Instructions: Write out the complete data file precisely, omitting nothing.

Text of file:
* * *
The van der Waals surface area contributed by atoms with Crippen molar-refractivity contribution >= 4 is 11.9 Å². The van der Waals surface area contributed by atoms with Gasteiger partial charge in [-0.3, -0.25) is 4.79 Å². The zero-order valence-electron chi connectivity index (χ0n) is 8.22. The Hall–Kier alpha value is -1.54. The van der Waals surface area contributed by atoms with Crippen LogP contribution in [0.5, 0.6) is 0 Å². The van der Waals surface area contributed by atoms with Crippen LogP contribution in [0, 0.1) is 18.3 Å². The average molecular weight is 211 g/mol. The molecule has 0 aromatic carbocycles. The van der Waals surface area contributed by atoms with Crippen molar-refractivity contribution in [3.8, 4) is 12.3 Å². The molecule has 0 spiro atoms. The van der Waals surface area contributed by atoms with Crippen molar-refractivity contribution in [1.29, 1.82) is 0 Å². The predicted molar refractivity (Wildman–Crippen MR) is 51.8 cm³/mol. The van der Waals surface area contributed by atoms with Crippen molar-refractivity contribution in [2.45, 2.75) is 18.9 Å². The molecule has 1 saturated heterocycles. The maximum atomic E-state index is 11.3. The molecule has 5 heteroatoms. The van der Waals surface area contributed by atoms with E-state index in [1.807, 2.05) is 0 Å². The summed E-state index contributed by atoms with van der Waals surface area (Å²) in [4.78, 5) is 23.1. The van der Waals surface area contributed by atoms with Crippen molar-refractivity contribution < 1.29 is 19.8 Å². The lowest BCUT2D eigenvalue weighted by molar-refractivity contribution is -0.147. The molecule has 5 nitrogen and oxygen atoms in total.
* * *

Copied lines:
The van der Waals surface area contributed by atoms with Crippen molar-refractivity contribution >= 4 is 11.9 Å². The van der Waals surface area contributed by atoms with Gasteiger partial charge in [-0.3, -0.25) is 4.79 Å². The zero-order valence-electron chi connectivity index (χ0n) is 8.22. The Hall–Kier alpha value is -1.54. The van der Waals surface area contributed by atoms with Crippen LogP contribution in [0.5, 0.6) is 0 Å². The van der Waals surface area contributed by atoms with Crippen LogP contribution in [0, 0.1) is 18.3 Å². The average molecular weight is 211 g/mol. The molecule has 0 aromatic carbocycles. The van der Waals surface area contributed by atoms with Crippen molar-refractivity contribution in [3.8, 4) is 12.3 Å². The molecule has 0 spiro atoms. The van der Waals surface area contributed by atoms with Crippen molar-refractivity contribution in [1.29, 1.82) is 0 Å². The predicted molar refractivity (Wildman–Crippen MR) is 51.8 cm³/mol. The van der Waals surface area contributed by atoms with Crippen molar-refractivity contribution in [2.45, 2.75) is 18.9 Å². The molecule has 1 saturated heterocycles. The maximum atomic E-state index is 11.3. The molecule has 5 heteroatoms. The van der Waals surface area contributed by atoms with E-state index in [1.807, 2.05) is 0 Å². The summed E-state index contributed by atoms with van der Waals surface area (Å²) in [4.78, 5) is 23.1. The van der Waals surface area contributed by atoms with Crippen molar-refractivity contribution < 1.29 is 19.8 Å². The lowest BCUT2D eigenvalue weighted by molar-refractivity contribution is -0.147. The molecule has 5 nitrogen and oxygen atoms in total.